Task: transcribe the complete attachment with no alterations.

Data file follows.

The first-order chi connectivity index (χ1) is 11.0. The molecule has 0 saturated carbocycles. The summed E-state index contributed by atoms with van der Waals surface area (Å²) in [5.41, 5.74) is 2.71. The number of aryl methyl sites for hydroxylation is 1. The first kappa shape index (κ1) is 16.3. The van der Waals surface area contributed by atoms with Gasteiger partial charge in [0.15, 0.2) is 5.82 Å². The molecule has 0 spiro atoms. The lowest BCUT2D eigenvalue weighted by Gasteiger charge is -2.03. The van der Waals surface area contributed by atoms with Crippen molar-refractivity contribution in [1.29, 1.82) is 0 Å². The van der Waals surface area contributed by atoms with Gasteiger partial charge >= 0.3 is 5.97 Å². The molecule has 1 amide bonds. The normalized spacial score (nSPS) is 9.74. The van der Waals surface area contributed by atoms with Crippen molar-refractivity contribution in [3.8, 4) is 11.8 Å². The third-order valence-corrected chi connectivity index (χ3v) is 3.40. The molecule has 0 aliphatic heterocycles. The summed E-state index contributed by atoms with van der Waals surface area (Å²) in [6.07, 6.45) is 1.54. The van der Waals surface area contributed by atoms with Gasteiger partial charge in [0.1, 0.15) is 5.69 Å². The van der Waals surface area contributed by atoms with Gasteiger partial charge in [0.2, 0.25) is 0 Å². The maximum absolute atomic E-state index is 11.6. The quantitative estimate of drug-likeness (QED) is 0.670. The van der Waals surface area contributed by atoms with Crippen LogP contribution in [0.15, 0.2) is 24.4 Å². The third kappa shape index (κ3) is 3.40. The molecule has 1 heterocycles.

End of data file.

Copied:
The first-order chi connectivity index (χ1) is 11.0. The molecule has 0 saturated carbocycles. The summed E-state index contributed by atoms with van der Waals surface area (Å²) in [5.41, 5.74) is 2.71. The number of aryl methyl sites for hydroxylation is 1. The first kappa shape index (κ1) is 16.3. The van der Waals surface area contributed by atoms with Gasteiger partial charge in [0.15, 0.2) is 5.82 Å². The molecule has 0 spiro atoms. The lowest BCUT2D eigenvalue weighted by Gasteiger charge is -2.03. The van der Waals surface area contributed by atoms with Crippen molar-refractivity contribution in [1.29, 1.82) is 0 Å². The van der Waals surface area contributed by atoms with Gasteiger partial charge >= 0.3 is 5.97 Å². The molecule has 1 amide bonds. The normalized spacial score (nSPS) is 9.74. The van der Waals surface area contributed by atoms with Crippen molar-refractivity contribution in [3.8, 4) is 11.8 Å². The third-order valence-corrected chi connectivity index (χ3v) is 3.40. The molecule has 0 aliphatic heterocycles. The summed E-state index contributed by atoms with van der Waals surface area (Å²) in [6.07, 6.45) is 1.54. The van der Waals surface area contributed by atoms with Gasteiger partial charge in [0.1, 0.15) is 5.69 Å². The van der Waals surface area contributed by atoms with Gasteiger partial charge in [0.2, 0.25) is 0 Å². The maximum absolute atomic E-state index is 11.6. The quantitative estimate of drug-likeness (QED) is 0.670. The van der Waals surface area contributed by atoms with Crippen LogP contribution in [0.15, 0.2) is 24.4 Å². The third kappa shape index (κ3) is 3.40. The molecule has 1 heterocycles.